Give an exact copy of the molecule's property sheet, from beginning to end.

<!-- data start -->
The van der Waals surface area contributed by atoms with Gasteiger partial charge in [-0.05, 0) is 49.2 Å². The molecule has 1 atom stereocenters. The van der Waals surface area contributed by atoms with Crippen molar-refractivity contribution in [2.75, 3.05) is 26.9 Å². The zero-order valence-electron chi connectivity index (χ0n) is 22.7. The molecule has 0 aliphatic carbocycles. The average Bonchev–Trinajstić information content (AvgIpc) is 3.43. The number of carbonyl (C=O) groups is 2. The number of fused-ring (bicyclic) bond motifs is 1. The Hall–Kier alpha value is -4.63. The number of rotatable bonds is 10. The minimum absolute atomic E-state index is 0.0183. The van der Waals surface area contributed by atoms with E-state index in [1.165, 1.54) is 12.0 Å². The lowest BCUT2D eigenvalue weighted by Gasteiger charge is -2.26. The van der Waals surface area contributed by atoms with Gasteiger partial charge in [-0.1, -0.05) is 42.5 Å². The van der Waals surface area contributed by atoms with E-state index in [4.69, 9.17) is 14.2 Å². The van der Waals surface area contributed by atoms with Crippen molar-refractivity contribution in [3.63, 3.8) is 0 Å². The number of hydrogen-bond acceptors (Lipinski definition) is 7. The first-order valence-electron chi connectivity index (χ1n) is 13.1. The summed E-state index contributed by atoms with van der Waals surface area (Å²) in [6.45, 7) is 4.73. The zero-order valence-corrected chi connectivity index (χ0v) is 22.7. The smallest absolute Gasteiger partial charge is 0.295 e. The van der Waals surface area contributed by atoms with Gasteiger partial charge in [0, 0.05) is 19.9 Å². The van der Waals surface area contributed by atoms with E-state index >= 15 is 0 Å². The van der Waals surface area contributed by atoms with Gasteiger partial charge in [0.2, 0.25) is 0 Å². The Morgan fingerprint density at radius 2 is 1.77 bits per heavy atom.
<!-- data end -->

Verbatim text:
The van der Waals surface area contributed by atoms with Gasteiger partial charge in [-0.05, 0) is 49.2 Å². The molecule has 1 atom stereocenters. The van der Waals surface area contributed by atoms with Crippen molar-refractivity contribution in [2.75, 3.05) is 26.9 Å². The zero-order valence-electron chi connectivity index (χ0n) is 22.7. The molecule has 0 aliphatic carbocycles. The average Bonchev–Trinajstić information content (AvgIpc) is 3.43. The number of carbonyl (C=O) groups is 2. The number of fused-ring (bicyclic) bond motifs is 1. The Hall–Kier alpha value is -4.63. The number of rotatable bonds is 10. The minimum absolute atomic E-state index is 0.0183. The van der Waals surface area contributed by atoms with E-state index in [1.165, 1.54) is 12.0 Å². The lowest BCUT2D eigenvalue weighted by Gasteiger charge is -2.26. The van der Waals surface area contributed by atoms with Gasteiger partial charge in [-0.1, -0.05) is 42.5 Å². The van der Waals surface area contributed by atoms with E-state index in [4.69, 9.17) is 14.2 Å². The van der Waals surface area contributed by atoms with Crippen molar-refractivity contribution in [3.63, 3.8) is 0 Å². The number of hydrogen-bond acceptors (Lipinski definition) is 7. The first-order valence-electron chi connectivity index (χ1n) is 13.1. The summed E-state index contributed by atoms with van der Waals surface area (Å²) in [6.45, 7) is 4.73. The zero-order valence-corrected chi connectivity index (χ0v) is 22.7. The smallest absolute Gasteiger partial charge is 0.295 e. The van der Waals surface area contributed by atoms with Gasteiger partial charge in [0, 0.05) is 19.9 Å². The van der Waals surface area contributed by atoms with E-state index >= 15 is 0 Å². The van der Waals surface area contributed by atoms with Gasteiger partial charge in [0.2, 0.25) is 0 Å². The Morgan fingerprint density at radius 2 is 1.77 bits per heavy atom.